Back-Seat Driver

Back-seat Driver: Connecting the dots with Sacramento’s newest roads, walk paths and train lines

Tony Bizjak
Tony Bizjak

Transportation planners often talk about improving “connectivity.” That’s their word for finding ways to get people from point A to point B without having to zigzag past point C. Here’s a quick list of notable connections they’re making out there now:

• Sacramento International Airport is planning a pedestrian path from the daily parking lot to both terminals (Literally, a route


A and B.) Some fliers who don’t want to wait for a shuttle already are wending their way to the terminals on foot. Airport officials want to make it an official, and safe, route. They expect to have the walkway in place this fall.

• The east entrance to Cosumnes River College is blocked for now as crews build a Regional Transit light rail Blue Line terminus there. The entrance will reopen Aug. 20 before the fall quarter. The 4.3-mile light rail line to Meadowview Road, and on to downtown, is planned to open in September 2015.

• Nearby, another big connector, the 3.5-mile Cosumnes River Boulevard extension between Franklin Boulevard and Interstate 5, is scheduled to open late next year, too. A new interchange at I-5 will open this fall, allowing the Delta Shores developer access to its land to start building a retail and commercial area. Another bridge over Morrison Creek near the east end of the road project also will be finished this fall. Road paving between the two bridges and other work begins next spring.

• Night work crews are practically buzzing up on Interstate 80 in Natomas on a 10-mile freeway widening and rebuilding project. They’re using impact vibrators to demolish outside lanes on the eastbound side, starting at the west end near the Sacramento River bridge. It’s led to a few complaints from nearby residents about vibrations in the night.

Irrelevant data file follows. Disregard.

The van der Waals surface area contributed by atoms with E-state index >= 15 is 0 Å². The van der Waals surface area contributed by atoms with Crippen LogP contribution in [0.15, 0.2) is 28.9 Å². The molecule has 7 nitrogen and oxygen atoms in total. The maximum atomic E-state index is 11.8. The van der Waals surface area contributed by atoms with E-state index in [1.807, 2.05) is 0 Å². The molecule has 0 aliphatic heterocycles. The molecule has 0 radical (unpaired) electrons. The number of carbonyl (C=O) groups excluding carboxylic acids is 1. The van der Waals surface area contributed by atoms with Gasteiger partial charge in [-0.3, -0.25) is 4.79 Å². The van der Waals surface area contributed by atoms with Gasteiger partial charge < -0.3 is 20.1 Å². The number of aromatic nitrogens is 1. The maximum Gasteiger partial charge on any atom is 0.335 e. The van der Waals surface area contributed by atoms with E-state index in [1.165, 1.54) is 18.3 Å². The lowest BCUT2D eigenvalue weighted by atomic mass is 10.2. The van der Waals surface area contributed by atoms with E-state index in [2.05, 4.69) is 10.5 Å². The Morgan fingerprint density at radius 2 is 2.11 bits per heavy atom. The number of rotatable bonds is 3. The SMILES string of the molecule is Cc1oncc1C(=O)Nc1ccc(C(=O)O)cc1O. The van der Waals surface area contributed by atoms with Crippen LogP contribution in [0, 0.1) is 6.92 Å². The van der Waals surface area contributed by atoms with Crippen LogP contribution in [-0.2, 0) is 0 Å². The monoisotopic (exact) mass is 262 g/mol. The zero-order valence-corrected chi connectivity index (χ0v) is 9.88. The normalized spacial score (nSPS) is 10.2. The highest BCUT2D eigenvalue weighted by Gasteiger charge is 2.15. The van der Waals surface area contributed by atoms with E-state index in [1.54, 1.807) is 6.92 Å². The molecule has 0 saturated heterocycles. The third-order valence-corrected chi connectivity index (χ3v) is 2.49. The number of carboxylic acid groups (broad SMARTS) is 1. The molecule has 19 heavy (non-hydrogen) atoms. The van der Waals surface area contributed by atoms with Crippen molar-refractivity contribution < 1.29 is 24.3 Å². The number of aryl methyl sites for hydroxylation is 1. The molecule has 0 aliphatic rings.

• In downtown Sacramento, Sixth Street has been extended into the railyard, and Fifth Street will be done soon. The streets likely will open in spring, finally allowing drivers into the heart of the railyard to see what some say is the biggest urban redevelopment opportunity site in the West. (West Sacramento, which already is building housing in its formerly industrial Bridge District, may beg to differ, though, about who has the best riverside development site.) Next, the city plans to punch streets through the railyard’s west and north side to provide an alternative route to I-5 at the Richards Boulevard interchange. The goal is to get it done before the downtown arena is built in 2016.

• The newish crosswalk at Fourth and I streets in front of the Sacramento Amtrak station appears to be succeeding. Train commuters no longer have to walk up to Fifth Street (that would be Point C) to cross I Street if they don’t want to. And the historic depot entrance has itself a front walk, returning a bit of its original feel. Commuter Jeffrey Callison says it’s popular among travelers. “A change for the better.”